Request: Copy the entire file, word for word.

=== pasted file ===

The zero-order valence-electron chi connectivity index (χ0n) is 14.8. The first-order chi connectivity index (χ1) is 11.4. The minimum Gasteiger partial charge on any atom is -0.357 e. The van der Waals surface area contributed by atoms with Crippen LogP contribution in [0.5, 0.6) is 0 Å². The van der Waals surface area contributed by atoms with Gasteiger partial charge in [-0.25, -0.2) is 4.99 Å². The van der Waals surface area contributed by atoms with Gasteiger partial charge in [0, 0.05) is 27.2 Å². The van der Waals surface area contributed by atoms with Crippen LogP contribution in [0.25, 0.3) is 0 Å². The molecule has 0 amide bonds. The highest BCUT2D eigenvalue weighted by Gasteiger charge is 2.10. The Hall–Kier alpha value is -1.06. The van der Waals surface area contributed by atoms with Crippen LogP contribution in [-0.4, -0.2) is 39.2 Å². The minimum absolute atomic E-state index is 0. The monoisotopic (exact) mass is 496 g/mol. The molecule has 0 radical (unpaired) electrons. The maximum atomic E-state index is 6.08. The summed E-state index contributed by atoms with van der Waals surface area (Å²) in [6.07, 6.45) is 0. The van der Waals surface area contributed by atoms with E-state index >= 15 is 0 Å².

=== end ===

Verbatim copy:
The zero-order valence-electron chi connectivity index (χ0n) is 14.8. The first-order chi connectivity index (χ1) is 11.4. The minimum Gasteiger partial charge on any atom is -0.357 e. The van der Waals surface area contributed by atoms with Crippen LogP contribution in [0.5, 0.6) is 0 Å². The van der Waals surface area contributed by atoms with Gasteiger partial charge in [-0.25, -0.2) is 4.99 Å². The van der Waals surface area contributed by atoms with Gasteiger partial charge in [0, 0.05) is 27.2 Å². The van der Waals surface area contributed by atoms with Crippen LogP contribution in [0.25, 0.3) is 0 Å². The molecule has 0 amide bonds. The highest BCUT2D eigenvalue weighted by Gasteiger charge is 2.10. The Hall–Kier alpha value is -1.06. The van der Waals surface area contributed by atoms with Crippen LogP contribution in [-0.4, -0.2) is 39.2 Å². The minimum absolute atomic E-state index is 0. The monoisotopic (exact) mass is 496 g/mol. The molecule has 0 radical (unpaired) electrons. The maximum atomic E-state index is 6.08. The summed E-state index contributed by atoms with van der Waals surface area (Å²) in [6.07, 6.45) is 0. The van der Waals surface area contributed by atoms with E-state index >= 15 is 0 Å².